Palatine police expected to take overnight calls from Harper College
The Palatine Police Department is expected to begin responding to overnight calls from Harper College later this year or early next year.
The village council gave its consent Monday night to an intergovernmental agreement with the college that will allow village police to respond to calls from 11 p.m. to 7 a.m. at the college campus, 1200 W. Algonquin Road, on the southern end of the village.
"Staff conducted a study of past years' calls for service and do not feel this would place an undue burden on the department," Palatine Police Chief Dave Daigle said.
Harper College's police department includes sworn officers and community service officers. Currently, both are assigned to the overnight shift, when calls for service "decrease dramatically," college spokeswoman Kim Pohl said.
Harper College Police Chief John Lawson, who started the job in January, did a review of the department's staffing structure to ensure resources were being used most effectively, Pohl said.
An examination of area community colleges showed "the vast majority" use community service officers, security officers or nearby police departments for overnight calls, she said.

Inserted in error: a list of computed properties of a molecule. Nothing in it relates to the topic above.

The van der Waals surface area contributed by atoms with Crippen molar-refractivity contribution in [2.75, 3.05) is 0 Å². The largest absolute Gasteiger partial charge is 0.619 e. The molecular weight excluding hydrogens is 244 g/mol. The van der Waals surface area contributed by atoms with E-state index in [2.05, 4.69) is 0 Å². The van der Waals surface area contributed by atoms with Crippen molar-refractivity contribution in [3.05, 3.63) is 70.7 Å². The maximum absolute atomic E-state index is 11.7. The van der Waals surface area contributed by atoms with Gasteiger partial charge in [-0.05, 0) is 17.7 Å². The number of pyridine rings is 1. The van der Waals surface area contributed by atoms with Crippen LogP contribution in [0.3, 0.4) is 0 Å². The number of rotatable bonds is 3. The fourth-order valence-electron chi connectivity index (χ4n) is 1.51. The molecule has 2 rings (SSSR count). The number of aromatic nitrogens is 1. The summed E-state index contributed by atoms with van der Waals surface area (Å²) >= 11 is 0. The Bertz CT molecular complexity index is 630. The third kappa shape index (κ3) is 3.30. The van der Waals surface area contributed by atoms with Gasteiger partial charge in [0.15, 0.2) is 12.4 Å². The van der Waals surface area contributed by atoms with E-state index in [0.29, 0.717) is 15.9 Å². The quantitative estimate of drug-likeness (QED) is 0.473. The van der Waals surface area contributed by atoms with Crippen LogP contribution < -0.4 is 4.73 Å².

With the new agreement, "we can reallocate our sworn officers to the times when the most students, employees and visitors are on campus, while receiving coverage and support from Palatine police should a call require the response of a sworn officer," Pohl said. Harper's community service officers will continue to respond to all other overnight calls.
The deal between Palatine and Harper would formalize a long-standing "handshake" arrangement that allows Harper police to use the Palatine police gun range and detention facilities, Daigle said.
The agreement spells out a requirement for Harper police to provide ammunition and a certified range officer, as well as safety protocols including wearing ballistic body armor at all times and eye and ear protection while shooting.
When Harper police use Palatine's police detention facility, they would have to provide medication and food to prisoners, or Palatine police would bill those costs to Harper.
Councilman Doug Myslinski, who chairs the administrative, technology and community health committee, asked whether the arrangement has ever taken time away from Palatine police training. Daigle responded, "No."
The agreement still must be approved by the Harper board, but it is expected to be implemented toward the end of 2021 or early 2022, Pohl said.